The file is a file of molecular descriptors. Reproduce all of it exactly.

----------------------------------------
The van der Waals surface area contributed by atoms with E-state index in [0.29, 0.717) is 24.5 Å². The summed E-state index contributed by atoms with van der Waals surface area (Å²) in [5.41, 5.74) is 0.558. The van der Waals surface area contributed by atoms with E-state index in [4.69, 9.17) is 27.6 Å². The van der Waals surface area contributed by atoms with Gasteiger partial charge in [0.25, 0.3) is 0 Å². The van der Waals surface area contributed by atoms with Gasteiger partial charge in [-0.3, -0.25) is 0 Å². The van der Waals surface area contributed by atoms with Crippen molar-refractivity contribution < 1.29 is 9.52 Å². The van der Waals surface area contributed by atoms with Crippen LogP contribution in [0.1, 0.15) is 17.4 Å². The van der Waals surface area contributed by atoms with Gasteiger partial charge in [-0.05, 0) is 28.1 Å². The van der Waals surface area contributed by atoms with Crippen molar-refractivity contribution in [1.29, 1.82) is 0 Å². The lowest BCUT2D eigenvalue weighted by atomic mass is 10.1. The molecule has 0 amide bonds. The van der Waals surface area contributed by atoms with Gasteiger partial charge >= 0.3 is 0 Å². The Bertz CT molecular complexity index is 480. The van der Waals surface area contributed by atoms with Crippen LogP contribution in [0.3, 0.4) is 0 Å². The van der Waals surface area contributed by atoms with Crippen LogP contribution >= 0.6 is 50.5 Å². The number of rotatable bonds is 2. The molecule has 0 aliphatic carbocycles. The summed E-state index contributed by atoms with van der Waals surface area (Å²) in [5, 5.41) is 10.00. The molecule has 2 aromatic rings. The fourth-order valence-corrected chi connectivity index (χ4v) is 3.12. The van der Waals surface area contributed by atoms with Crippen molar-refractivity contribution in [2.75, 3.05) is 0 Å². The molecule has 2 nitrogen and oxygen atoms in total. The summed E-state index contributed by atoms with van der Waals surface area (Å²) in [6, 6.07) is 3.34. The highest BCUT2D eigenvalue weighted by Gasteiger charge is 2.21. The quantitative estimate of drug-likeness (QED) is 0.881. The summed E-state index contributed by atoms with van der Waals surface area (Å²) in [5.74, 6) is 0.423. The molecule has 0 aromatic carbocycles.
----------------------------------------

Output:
The van der Waals surface area contributed by atoms with E-state index in [0.29, 0.717) is 24.5 Å². The summed E-state index contributed by atoms with van der Waals surface area (Å²) in [5.41, 5.74) is 0.558. The van der Waals surface area contributed by atoms with E-state index in [4.69, 9.17) is 27.6 Å². The van der Waals surface area contributed by atoms with Gasteiger partial charge in [0.25, 0.3) is 0 Å². The van der Waals surface area contributed by atoms with Gasteiger partial charge in [-0.3, -0.25) is 0 Å². The van der Waals surface area contributed by atoms with Crippen molar-refractivity contribution < 1.29 is 9.52 Å². The van der Waals surface area contributed by atoms with Crippen LogP contribution in [0.1, 0.15) is 17.4 Å². The van der Waals surface area contributed by atoms with Gasteiger partial charge in [-0.05, 0) is 28.1 Å². The van der Waals surface area contributed by atoms with Crippen molar-refractivity contribution in [1.29, 1.82) is 0 Å². The lowest BCUT2D eigenvalue weighted by atomic mass is 10.1. The molecule has 0 amide bonds. The van der Waals surface area contributed by atoms with Gasteiger partial charge >= 0.3 is 0 Å². The Bertz CT molecular complexity index is 480. The van der Waals surface area contributed by atoms with Crippen LogP contribution in [0.3, 0.4) is 0 Å². The van der Waals surface area contributed by atoms with Crippen LogP contribution >= 0.6 is 50.5 Å². The number of rotatable bonds is 2. The molecule has 0 aliphatic carbocycles. The summed E-state index contributed by atoms with van der Waals surface area (Å²) in [5, 5.41) is 10.00. The molecule has 2 aromatic rings. The fourth-order valence-corrected chi connectivity index (χ4v) is 3.12. The van der Waals surface area contributed by atoms with Crippen molar-refractivity contribution in [2.75, 3.05) is 0 Å². The molecule has 2 nitrogen and oxygen atoms in total. The summed E-state index contributed by atoms with van der Waals surface area (Å²) in [6, 6.07) is 3.34. The highest BCUT2D eigenvalue weighted by Gasteiger charge is 2.21. The quantitative estimate of drug-likeness (QED) is 0.881. The summed E-state index contributed by atoms with van der Waals surface area (Å²) in [5.74, 6) is 0.423. The molecule has 0 aromatic carbocycles.